The protagonist of the story, Myop, is a skillfully if sparely drawn portrait of an enthusiastic ten-year-old girl. Readers gain little biographical information about Myop, other than the fact that she is the daughter of sharecroppers. The central fact of her character is the pleasure that she takes in the moment, in the seemingly endless summer days of childhood. This living-in-the-present, juxtaposed with the final suggestion that Myop's childhood comes to an end, makes the revelation of the violent past of lynching that much more shocking.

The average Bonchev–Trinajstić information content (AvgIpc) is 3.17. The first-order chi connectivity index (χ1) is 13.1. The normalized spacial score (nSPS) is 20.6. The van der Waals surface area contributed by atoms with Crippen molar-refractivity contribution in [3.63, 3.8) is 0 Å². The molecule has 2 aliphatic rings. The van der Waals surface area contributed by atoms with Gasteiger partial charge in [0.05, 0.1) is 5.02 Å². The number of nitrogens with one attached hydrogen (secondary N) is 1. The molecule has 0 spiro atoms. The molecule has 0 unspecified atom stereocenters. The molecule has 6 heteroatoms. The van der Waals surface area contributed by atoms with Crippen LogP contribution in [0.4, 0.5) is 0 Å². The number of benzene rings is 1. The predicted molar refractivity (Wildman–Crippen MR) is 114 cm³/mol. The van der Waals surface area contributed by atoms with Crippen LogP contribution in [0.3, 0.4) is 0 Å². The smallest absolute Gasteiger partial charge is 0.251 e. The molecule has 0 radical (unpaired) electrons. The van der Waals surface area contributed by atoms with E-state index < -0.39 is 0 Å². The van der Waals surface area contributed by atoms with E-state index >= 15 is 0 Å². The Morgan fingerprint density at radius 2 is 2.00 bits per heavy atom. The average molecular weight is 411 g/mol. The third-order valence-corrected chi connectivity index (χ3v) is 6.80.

Despite his namelessness, it could be argued that the lynched man is the second character in the story. His body speaks the hidden history of lynching, the violence underlined by his shattered skeleton. His head lies separated from his body, its naked grin ironically recalls the grin that adorns the face of racist depictions of the so-called happy Negro slave.